Technology in the Social Studies Classroom

Technology in the Social Studies Classroom

V. Robert Agostino
DOI: 10.4018/978-1-59140-109-4.ch005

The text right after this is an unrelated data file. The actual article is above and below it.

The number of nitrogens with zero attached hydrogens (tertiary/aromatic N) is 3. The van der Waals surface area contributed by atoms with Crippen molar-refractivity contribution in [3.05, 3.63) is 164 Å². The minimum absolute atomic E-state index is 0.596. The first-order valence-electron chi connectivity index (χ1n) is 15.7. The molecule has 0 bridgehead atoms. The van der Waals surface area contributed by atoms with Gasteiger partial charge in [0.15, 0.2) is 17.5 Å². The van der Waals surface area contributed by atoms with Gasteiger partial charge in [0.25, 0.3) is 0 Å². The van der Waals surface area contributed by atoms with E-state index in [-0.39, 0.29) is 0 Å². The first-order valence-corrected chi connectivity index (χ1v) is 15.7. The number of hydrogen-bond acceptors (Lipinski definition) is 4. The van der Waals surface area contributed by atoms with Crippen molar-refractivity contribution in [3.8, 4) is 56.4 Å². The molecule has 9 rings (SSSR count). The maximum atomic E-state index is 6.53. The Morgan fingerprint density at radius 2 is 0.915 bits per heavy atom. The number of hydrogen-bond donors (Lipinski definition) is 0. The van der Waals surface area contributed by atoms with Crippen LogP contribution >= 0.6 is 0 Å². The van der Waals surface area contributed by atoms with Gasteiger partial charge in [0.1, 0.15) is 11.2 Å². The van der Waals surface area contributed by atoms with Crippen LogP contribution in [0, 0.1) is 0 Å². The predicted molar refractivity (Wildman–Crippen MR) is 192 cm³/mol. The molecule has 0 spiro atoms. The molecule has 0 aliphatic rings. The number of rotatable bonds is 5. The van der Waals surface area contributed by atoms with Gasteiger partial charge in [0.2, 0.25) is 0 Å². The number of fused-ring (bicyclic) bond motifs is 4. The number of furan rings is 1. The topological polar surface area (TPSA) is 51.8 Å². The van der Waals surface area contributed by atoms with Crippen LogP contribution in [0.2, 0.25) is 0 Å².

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Claude Shannon died in my hometown, Medford, Massachusetts, in February, 2001. Age 84, he apparently had Alzheimer’s disease. It is a great irony that the man most responsible for digital memory and information transmission ended his life not being able to remember. I am not sure why Claude Shannon was in my hometown at the end of his life; perhaps his long connection to the Massachusetts Institute of Technology (MIT) made him buy a house there, or maybe it was the Alzheimer’s care facility. When he died, his obituary was carried by a number of national newspapers and several Web sites. These obituaries all mentioned the same facts. Shannon was a genius, receiving dual bachelor degrees in 1936 in electrical engineering and mathematics from the University of Michigan. He also received a master’s degree in electrical engineering and a PhD in mathematics in 1940 from MIT. His master’s degree thesis, “A Symbolic Analysis of Relay and Switching Circuits,” is regarded as the most important thesis ever written about the topic of information. Combined with his 1948 paper, “A Mathematical Theory of Communication,” Shannon revolutionized the way engineers thought about hardware, and how technologists today are reconceptualizing learning theory, software design, and electronic communications. It is that evolution of technological thought that has impacted social studies so directly.

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